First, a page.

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By Halley Bondy

Women of color have a harder time getting a seat at the company table compared to any other group — even though they have the ambition and education. And while many companies are launching initiatives that focus on diversity and leadership development, workplace challenges continue to hold them back.

Know Your Value founder and “Morning Joe” co-host Mika Brzezinski interviewed Minda Harts, host of the podcast “Secure the Seat” and founder of The Memo LLC, a career development organization for women of color. Harts is releasing her book “The Memo: What Women of Color Need To Know To Secure A Seat At The Table” on Aug. 20.

Harts recently shared some of her book’s insights with Brzezinski and discussed challenges that need to be addressed if women of color are going to advance in the workplace.

1. Biases and microaggressions are alive and well — though many people disagree.

Biases and microaggressions against women of color happen all the time in the workplace, according to Harts. She told a story about a friend who had worked in a company for six years, yet her boss couldn’t remember her name. Unlike her white colleagues, this woman was forced to wear a name tag.

“People are not used to seeing us in positions that would require us to lead,” Harts said, noting the Civil Rights Act of 1964 was not passed very long ago.

Yet, women of color are often contending with environments where people don’t believe in biases, microaggressions or oppression. This can have a gaslighting effect on women of color, according to Harts.

“How do you create agency to speak on a matter that others don’t see as a problem?” she asked. “That’s half the issue when you’re a woman of color because others don’t experience what you’re experiencing, they don’t validate it. They’ve never experienced it in the same way, and so they think [women of color] created this experience in their mind, and when that’s the narrative given, we start to believe it.”

2. Women of color in the workforce are isolated.

Women of color are often the only ones in their department, or one of few. Few women of color are seen in leadership roles. This creates a sense of isolation that affects their chances of success, according to Harts.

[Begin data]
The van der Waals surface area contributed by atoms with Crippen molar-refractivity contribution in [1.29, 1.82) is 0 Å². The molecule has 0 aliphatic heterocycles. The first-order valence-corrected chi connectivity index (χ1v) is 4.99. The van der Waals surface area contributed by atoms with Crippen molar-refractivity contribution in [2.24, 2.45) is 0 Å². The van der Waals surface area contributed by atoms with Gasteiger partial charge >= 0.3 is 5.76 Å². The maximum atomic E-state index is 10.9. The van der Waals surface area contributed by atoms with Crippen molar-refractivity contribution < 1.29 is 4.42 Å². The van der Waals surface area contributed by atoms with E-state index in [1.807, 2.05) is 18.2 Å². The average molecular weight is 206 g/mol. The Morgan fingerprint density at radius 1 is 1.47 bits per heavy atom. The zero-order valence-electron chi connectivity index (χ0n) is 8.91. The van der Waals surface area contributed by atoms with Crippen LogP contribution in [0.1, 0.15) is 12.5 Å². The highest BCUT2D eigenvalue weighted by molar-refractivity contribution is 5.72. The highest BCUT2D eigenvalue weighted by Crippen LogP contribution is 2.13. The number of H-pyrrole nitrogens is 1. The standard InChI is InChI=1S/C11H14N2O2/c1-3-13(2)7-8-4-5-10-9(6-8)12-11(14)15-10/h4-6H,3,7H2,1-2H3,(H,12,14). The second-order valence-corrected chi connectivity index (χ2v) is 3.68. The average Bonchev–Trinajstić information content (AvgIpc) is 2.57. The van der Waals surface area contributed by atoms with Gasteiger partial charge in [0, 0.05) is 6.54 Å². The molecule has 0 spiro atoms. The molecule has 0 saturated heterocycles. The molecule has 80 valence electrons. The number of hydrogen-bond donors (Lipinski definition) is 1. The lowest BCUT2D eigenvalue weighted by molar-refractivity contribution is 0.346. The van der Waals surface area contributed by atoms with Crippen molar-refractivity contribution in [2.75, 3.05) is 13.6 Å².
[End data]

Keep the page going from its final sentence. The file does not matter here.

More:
“Who is advocating on our behalf?” she asked. “We are greeted with [biases and microaggressions] and often you’re in isolation and you don’t have anybody to stand up for you.”

3. Fear of looking “too angry” silences women of color.

Women of color are often silenced for fear of appearing “too angry” to their white colleagues and managers, according to Harts. They have to backpedal on demands or couch things in a tone that says “we didn’t mean any harm.”

“With that, you feel like you just have to settle into the microaggressions, and so you don’t feel like you have agency to speak up on it,” said Harts.

4. Women of color are treated as an afterthought.

Women of color, specifically black women, have the worst pay and leadership numbers across the board, despite being the most educated demographic. Yet, they are often treated as an addendum to larger discussions about the gender workforce gap rather than a central focus, according to Harts.

“Oftentimes, when we speak about statistics for women, we usually speak about white women first, and women of color are more of an afterthought,” Harts said.

5. Women of color fear self-advocacy.

In addition to not having advocates to speak on their behalf in the workplace, women of color often don’t advocate for themselves, said Harts.

“It’s not just about having that seat [at the table], it’s about owning it and making sure your voice is heard,” said Harts. “We don’t speak up. Oftentimes people don’t even know we want it. So we have to speak up.”

She added: “There’s room for all of us to get what we want when we know our worth.”

Minda Harts’ book, “The Memo: What Women of Color Need To Know To Secure A Seat At The Table” will be out on Aug. 20.